(Reuters) - Martin Schulz, speaker of the European Parliament, said on Wednesday that British Prime Minister David Cameron's demand to amend the European Union's pre-amble has no chance of success, the Guardian reported.
Schulz, who is scheduled to meet Cameron on Thursday morning, said in an interview with the Guardian that amending the pre-amble amounts to changing the Lisbon treaty, which would not be re-opened for negotiations.
Britain is seeking changes to EU treaties, which it says are needed to achieve reforms to EU migrants' access to welfare payments.
Britain's attempts to challenge free movement of labor in the EU would get nowhere, and the right to work anywhere in the EU was sacrosanct and non-negotiable, Schulz said to the Guardian, adding that the issue could be negotiated without a change to the Lisbon treaty.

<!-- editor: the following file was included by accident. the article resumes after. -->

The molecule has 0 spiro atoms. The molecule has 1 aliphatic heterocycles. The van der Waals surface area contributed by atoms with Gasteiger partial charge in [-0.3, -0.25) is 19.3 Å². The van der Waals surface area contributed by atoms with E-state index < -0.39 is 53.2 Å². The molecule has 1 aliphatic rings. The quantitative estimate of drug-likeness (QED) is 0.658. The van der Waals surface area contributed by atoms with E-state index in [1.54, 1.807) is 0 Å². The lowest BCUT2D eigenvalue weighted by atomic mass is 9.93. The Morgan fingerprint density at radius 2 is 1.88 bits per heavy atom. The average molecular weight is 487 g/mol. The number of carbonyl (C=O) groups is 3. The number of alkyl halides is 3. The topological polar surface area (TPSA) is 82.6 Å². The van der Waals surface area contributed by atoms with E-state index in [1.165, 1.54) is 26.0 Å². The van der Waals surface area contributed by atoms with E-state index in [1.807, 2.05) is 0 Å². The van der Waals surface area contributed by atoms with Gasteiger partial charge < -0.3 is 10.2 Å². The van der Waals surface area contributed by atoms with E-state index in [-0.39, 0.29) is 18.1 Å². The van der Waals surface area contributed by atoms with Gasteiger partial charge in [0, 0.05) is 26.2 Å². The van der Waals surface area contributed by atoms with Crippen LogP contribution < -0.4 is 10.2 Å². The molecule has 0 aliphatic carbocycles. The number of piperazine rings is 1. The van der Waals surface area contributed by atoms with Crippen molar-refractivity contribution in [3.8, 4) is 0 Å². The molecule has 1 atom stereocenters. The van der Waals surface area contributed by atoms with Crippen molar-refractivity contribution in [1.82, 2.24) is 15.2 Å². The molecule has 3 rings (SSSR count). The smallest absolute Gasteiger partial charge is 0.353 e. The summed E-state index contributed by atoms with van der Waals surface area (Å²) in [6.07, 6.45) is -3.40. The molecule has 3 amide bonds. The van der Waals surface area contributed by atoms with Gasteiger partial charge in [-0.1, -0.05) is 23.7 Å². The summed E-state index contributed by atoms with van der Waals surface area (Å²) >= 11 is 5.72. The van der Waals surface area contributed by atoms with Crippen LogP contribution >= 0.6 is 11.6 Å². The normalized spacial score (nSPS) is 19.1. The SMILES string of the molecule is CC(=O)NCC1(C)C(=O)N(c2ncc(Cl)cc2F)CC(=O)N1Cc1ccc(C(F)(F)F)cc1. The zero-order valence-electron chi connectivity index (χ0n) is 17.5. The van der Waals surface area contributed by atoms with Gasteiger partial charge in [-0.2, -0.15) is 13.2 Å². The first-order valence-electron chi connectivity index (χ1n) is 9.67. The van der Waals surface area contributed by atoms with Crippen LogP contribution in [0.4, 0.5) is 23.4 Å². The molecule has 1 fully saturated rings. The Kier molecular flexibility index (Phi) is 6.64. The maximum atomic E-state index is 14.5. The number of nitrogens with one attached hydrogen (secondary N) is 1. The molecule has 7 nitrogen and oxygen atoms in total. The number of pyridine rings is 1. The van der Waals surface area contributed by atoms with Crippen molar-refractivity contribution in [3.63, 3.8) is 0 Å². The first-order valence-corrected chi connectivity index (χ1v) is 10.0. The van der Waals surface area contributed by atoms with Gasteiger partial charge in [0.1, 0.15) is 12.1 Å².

Having met with more than half of EU leaders so far, Cameron has received a mixed reception. German Chancellor Angela Merkel pledged to work to clinch a deal that would keep Britain in the bloc, but British newspapers reported his plans were rebuffed by the leaders of Spain, Finland, Romania and Belgium.
Cameron, re-elected last month, is due to present his reform plans in more detail at an EU summit in Brussels next week and hopes to hold preliminary talks with EU leaders before then.
Reporting by Ankush Sharma in Bengaluru; Editing by Leslie Adler